Facebook may generate a lot of hate. But it generates even more interest — especially from marketers who struggle daily to keep up with its ever changing guidelines on how and what to do everything from encourage page "likes" to keep customers engaged.
So it was with great interest that I stumbled upon a blog by Emily Goodrich. She's a technical writer at Heyo, a Blacksburg, Va.-based startup that wants to help small-business owners gain followers on sites like Facebook and Twitter and convert those followers into email captures and sales.
Goodrich shared a marketing essential: a Facebook image size cheatsheet.
Just Show Me
Say what you want about words. But they're just so ... well, they just take so much effort to read. But a picture? That's a cat of a different color. As Christopher Riegger, Chief Operating Officer at Heyo explained, images on social networks like Facebook can make the difference between customer engagement and apathy.
"Why? So many reasons," he said. "For one, it's proven that people can mentally process an image much faster than text. Consumer attention spans are getting shorter and people seem to engage more with visual content (photos/videos) than they will take the time to read something and respond to it."
In addition, he said, Facebook just plain prefers visual content in its Newsfeed. "For instance, post an algorithm change in January, text updates by businesses on Facebook are less visible, while linkshare posts (that include an image) are more visible," he said.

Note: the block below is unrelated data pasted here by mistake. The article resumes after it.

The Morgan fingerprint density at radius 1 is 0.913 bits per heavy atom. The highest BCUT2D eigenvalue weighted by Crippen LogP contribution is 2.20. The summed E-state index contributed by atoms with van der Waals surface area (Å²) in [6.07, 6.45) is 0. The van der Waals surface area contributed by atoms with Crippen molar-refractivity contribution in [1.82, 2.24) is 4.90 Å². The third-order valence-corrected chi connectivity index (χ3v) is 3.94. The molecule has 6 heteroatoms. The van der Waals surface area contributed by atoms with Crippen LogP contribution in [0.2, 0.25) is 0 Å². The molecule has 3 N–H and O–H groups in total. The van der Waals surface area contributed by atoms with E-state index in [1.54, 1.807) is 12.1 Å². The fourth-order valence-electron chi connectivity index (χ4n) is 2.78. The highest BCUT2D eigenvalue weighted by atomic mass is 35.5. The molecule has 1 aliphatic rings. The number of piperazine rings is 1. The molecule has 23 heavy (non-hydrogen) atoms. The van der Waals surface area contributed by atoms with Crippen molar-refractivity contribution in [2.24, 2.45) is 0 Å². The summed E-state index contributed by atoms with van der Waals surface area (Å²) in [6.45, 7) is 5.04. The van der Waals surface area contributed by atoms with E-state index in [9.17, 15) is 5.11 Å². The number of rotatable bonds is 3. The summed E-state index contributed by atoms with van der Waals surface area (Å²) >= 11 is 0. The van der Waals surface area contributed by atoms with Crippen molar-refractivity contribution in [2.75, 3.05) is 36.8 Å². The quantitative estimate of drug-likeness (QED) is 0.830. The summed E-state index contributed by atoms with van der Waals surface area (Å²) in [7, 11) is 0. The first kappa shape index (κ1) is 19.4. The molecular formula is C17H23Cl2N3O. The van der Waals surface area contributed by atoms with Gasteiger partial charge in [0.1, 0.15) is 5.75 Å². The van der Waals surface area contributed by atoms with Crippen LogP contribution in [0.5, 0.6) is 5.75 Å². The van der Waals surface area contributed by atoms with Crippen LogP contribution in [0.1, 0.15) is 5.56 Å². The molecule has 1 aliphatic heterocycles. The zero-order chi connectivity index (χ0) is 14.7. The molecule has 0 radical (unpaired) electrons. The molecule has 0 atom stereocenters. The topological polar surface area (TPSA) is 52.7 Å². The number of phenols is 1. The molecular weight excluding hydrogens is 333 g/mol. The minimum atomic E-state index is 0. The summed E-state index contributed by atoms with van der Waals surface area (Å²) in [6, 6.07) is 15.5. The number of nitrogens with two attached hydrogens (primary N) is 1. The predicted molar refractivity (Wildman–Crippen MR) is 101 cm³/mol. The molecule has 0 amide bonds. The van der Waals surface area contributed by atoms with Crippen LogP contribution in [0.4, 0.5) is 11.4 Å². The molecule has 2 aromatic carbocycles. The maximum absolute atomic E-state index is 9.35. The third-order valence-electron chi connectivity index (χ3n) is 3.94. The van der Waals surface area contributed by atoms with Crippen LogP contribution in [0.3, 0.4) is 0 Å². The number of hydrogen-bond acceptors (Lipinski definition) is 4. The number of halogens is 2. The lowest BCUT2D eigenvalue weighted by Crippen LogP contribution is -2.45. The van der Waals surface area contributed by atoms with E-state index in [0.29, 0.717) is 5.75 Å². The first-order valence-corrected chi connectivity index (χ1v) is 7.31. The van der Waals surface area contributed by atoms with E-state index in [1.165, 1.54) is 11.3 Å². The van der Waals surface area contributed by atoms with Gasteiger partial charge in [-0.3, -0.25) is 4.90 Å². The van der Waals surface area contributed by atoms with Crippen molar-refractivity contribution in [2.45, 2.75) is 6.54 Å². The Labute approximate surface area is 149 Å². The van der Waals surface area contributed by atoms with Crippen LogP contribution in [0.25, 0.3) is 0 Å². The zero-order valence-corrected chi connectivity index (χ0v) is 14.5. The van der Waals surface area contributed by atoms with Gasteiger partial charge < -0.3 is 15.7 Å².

Most marketers seem to have a general understanding of what they should do. But Riegger said few of them get it "spot on."
"A great image for a business or brand in the Facebook Newsfeed will do a few things," he continued.
- Be bright and grab attention. Lots of competition in the Newsfeed. You need to be bold to cut through all the funny videos and baby pics.
- Communicate a clear call-to-action. What are you trying to communicate? What do you want the consumer to do/think?
- Be on brand. Here's a favorite example.Mimi is an email marketing company that endeavors to make email marketing really, really simple. Their brand is part simplicity, part fun, part hip. That Facebook Promoted Post is spot on for their brand.
- Use images of people. Research shows that images of people get more clicks, especially on Facebook. (Ed. note: Like the main image in this story, a photo Asa Aarons Smith took of George Poniros, co-owner of the Roast Grill Hot Weiners in Raleigh, N.C.
Canned Images Don't Make It